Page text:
Apparitions: Ghosts of Old Edo by Miyuki Miyabe is a short story collection containing a mix of ghost stories. Miyabe draws from Japanese folklore, horror tradition, and history to create the tales in Apparitions. Some are more traditionally horror, some closer to straight fantasy, and two are also mysteries. For the most part, they stand alone, although there is one character who appears in different tales.
As with most horror, the stories are also examinations of society and our ties to one another. Most of the apparitions appear because someone has broken or disregarded an important bond: A man’s pregnant mistress is sent away so he can marry, a woman mistreats her mother-in-law, someone is killed… The apparitions act, often violently, to set things right, or to eliminate the problem entirely. Not all of them are violent, or at least, not purely violent. Some have unexpected soft spots or come to help others make decisions.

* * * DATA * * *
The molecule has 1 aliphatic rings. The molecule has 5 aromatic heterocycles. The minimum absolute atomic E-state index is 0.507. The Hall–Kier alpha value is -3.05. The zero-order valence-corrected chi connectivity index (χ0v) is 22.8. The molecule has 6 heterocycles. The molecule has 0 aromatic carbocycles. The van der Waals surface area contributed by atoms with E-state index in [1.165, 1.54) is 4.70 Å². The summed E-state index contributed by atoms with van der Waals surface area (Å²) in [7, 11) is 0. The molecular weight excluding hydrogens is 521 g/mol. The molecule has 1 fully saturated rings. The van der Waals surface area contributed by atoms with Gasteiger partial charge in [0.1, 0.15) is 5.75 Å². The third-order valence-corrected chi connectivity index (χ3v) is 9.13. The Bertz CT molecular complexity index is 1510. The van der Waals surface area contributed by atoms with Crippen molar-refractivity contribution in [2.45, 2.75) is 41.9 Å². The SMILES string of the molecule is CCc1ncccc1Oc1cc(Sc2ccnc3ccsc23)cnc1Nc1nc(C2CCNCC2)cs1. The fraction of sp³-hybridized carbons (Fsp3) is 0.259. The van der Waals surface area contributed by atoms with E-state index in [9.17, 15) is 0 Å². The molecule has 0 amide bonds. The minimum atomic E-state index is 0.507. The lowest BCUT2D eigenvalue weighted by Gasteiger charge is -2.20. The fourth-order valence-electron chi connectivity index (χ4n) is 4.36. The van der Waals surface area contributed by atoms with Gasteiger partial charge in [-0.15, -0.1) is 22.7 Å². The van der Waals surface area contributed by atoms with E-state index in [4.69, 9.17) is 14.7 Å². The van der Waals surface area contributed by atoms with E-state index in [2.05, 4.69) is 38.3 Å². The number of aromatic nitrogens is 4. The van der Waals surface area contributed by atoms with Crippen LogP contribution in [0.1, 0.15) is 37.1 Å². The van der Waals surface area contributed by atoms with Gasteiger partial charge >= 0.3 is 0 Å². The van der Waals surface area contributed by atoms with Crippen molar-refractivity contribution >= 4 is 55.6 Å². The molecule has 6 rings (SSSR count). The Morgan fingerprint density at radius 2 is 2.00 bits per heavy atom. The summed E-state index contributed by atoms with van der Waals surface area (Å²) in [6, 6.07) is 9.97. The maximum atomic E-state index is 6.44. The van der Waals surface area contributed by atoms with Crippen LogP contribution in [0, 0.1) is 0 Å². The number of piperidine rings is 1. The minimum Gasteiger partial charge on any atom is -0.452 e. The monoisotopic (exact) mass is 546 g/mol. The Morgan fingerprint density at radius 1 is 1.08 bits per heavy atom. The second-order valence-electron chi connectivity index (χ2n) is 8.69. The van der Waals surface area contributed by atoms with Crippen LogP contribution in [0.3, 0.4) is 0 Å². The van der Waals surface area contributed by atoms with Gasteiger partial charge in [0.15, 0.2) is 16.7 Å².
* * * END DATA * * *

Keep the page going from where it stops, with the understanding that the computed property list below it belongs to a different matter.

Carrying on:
Miyabe creates a different world in these tales, one where the presence of ghosts and other supernatural creatures is taken as a given, where people are unsurprised at the mention of an oni and accept the existence of squash spirits as part of the world. It is also a world of strong ties and obligations. She also recreates the sense and scenery of another world, making Apparitions a travel book in more ways than one, an introduction to another time and place.
Daniel Huddleston provides a highly readable translation, one where the prose flows beautifully. A short glossary would have been a welcome addition. From time to time, Daniel Huddleston elects not to translate certain Japanese words, presumably because they have some specific shades of meaning that will not carry over into English. There are generally brief explanations of the words, and it is possible to understand the story without a fuller translation, but it would have been nice to read about the translator’s choices and to get a fuller definition of the words.
Apparitions is recommended for those who love horror, ghost stories, and folklore.